Phebe Fjellström set out on a new research track towards the end of the 1960s. Her husband had been awarded a fellowship at La Jolla, California from 1966-1967, and whilst she and the family lived there she actively sought a new research project. In Chicago she found archival sources for a Swedish community in California. The result became her book Swedish-American colonization in the San Joaquin Valley in California. A study of acculturation and assimilation of an immigrant group. This work was imbued with a cultural-ecological perspective, whilst also being inspired by American anthropology. Phebe Fjellström herself, at one point, described this as being perhaps the most important work she had ever written.
Once the family returned to Uppsala Phebe Fjellström became heavily involved in establishing ethnology as a stand-alone subject. She was inspired by contemporary anthropology in her teachings on acculturation, communications, and innovation, but never abandoned her roots in ethnology. In 1972 a professorship was inaugurated at the ethnology department at Uppsala, a post which she keenly wanted but did not get, and this was a deep disappointment for her.
Nevertheless, new opportunities arose. Phebe Fjellström was offered the position of what was known as the Lamberg professorship at Gothenburg university, which she held for a year. This was followed by new challenges at Umeå university where, from 1981, she – as the new professor of ethnology, particularly of northern Europe – was able to create an ethnology department from scratch. She had now returned both in terms of her research and her physical location to the ‘northern space’ and devoted herself to developing a fully-functioning department with both core studies and a research branch. She became involved in many multidisciplinary networks and other scientifically related approaches to northern Scandinavian culture. During this time she focused on research into the northern Scandinavian cultural area, beyond just the Sápmi, and she continued to do so even after her retirement.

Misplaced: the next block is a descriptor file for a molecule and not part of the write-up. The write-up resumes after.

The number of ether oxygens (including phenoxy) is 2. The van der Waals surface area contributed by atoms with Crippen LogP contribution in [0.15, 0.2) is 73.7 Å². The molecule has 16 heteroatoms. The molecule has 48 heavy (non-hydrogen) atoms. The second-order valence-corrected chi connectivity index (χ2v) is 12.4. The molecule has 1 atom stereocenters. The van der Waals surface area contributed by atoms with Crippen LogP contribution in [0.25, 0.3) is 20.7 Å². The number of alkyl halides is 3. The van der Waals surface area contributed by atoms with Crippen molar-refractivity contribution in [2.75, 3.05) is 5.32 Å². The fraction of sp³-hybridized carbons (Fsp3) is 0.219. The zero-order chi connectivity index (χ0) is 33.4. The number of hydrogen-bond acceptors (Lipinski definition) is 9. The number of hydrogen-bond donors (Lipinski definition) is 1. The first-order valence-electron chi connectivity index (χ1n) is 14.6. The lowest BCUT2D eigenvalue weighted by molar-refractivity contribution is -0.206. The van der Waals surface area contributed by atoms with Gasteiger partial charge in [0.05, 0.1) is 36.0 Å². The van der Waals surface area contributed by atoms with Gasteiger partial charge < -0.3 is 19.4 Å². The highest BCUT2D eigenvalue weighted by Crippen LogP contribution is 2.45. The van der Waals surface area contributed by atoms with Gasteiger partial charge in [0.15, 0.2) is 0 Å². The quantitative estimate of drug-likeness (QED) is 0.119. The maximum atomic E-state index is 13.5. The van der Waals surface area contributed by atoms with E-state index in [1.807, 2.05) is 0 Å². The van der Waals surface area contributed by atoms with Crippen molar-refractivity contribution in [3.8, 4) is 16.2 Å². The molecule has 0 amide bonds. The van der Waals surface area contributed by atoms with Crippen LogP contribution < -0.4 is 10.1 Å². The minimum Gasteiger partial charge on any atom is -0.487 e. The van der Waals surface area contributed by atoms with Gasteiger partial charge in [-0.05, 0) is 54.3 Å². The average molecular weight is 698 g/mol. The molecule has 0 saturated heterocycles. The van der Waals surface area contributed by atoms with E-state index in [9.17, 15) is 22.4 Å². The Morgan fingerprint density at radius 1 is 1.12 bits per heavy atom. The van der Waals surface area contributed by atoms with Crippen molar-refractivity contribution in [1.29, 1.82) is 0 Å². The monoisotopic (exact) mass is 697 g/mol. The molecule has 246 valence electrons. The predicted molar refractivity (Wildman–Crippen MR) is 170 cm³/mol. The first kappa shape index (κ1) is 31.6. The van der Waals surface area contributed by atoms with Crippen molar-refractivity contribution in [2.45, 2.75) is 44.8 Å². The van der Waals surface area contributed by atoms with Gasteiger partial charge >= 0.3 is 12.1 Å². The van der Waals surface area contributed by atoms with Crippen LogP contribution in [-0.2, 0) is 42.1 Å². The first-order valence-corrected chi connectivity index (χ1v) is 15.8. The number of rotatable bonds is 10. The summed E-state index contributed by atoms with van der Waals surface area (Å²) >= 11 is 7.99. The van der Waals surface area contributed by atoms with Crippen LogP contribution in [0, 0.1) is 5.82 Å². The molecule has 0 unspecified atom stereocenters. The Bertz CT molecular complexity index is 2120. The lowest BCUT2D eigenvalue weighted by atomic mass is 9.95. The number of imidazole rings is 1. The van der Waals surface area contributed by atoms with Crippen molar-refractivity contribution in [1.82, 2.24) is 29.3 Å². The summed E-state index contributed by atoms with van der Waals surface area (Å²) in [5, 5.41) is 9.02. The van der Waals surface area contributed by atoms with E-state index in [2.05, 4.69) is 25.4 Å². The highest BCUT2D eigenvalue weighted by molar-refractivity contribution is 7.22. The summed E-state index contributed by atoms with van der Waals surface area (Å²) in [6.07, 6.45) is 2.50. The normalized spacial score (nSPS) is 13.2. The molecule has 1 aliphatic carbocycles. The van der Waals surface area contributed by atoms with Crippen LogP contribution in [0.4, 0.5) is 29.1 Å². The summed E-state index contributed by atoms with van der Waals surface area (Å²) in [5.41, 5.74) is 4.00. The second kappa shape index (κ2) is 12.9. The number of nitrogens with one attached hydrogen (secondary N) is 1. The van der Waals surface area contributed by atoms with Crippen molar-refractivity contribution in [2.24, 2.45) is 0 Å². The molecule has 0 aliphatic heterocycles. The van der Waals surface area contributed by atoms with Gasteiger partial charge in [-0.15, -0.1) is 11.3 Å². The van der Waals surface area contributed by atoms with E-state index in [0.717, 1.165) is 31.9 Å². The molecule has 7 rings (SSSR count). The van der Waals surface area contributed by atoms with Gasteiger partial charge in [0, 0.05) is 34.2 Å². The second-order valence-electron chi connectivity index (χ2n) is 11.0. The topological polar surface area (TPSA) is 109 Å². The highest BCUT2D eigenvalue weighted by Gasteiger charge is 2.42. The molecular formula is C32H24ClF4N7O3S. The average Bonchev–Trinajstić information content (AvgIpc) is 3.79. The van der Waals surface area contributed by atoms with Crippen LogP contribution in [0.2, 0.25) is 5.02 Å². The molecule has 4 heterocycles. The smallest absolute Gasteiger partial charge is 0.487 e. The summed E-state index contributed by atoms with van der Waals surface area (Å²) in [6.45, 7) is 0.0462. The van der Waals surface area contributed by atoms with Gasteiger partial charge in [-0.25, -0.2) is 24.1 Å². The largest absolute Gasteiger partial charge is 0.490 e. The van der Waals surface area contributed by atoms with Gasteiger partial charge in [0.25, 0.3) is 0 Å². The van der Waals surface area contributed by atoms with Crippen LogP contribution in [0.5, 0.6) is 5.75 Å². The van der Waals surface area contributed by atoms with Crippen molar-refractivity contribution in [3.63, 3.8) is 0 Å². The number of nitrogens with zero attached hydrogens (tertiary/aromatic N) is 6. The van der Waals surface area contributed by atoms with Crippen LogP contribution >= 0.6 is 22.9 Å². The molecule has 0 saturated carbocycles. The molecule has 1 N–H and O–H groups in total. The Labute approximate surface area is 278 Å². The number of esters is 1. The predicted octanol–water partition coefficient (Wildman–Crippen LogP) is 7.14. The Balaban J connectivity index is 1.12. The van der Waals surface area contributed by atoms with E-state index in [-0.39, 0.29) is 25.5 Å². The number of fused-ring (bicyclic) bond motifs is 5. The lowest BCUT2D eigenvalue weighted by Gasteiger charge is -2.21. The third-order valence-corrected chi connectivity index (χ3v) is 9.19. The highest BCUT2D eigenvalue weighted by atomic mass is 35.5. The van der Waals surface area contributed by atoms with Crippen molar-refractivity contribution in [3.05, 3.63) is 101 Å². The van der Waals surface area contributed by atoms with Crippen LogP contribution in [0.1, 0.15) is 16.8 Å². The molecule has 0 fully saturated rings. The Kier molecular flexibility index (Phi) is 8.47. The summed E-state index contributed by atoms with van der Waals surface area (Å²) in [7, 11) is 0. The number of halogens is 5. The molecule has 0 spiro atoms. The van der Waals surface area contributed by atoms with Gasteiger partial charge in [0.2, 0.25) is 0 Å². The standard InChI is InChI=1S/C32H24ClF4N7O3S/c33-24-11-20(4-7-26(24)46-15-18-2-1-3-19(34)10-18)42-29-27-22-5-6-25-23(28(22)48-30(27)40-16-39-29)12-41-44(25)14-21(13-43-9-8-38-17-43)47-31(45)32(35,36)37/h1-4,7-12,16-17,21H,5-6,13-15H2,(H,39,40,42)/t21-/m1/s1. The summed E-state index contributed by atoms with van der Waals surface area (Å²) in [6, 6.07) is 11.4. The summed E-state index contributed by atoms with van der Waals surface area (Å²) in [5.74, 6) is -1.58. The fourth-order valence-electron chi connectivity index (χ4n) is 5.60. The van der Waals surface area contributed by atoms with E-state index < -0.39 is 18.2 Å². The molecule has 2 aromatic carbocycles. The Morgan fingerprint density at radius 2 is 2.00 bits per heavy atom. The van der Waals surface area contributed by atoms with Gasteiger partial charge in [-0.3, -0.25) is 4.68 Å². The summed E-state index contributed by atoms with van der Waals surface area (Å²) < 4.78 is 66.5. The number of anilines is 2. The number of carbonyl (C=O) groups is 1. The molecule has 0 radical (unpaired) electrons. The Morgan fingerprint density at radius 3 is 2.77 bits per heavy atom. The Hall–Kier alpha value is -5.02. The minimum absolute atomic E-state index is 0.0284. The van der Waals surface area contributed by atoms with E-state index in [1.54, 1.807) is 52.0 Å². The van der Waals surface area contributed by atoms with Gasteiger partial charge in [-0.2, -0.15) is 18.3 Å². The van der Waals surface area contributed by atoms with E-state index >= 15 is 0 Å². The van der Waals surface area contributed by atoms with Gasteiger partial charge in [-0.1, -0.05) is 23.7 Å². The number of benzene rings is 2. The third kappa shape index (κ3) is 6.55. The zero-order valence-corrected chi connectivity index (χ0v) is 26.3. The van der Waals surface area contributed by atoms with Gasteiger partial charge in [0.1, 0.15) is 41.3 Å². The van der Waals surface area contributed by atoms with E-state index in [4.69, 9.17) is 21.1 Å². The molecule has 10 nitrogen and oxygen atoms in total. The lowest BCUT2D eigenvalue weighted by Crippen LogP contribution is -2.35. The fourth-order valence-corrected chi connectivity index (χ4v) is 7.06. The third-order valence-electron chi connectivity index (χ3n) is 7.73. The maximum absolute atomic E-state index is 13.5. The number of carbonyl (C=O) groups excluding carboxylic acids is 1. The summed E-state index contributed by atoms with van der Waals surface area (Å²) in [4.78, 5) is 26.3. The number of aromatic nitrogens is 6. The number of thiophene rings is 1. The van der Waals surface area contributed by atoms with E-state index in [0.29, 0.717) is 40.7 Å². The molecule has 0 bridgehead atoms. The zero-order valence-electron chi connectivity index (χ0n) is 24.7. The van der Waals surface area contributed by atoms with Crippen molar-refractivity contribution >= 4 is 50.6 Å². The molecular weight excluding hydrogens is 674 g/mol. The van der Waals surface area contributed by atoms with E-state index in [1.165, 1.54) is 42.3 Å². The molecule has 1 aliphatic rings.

Phebe Fjellström’s research profile was not specifically feminist but she was very interested in women’s history. This was made apparent in her book Kvinnoliv och måltidsglädje. Kosthåll och resurser i det nordliga rummet, which was published five years before she died. Her last research project remained incomplete. Right up to the end of her life she was working on Jonas Nensén’s, a nineteenth-century priest, manuscripts on Sápmi culture. Although she published a series of articles she did not manage to complete this major project.
Phebe Fjellström died in Uppsala on 1 February 2007. She is buried at the Hammarby cemetery in that city.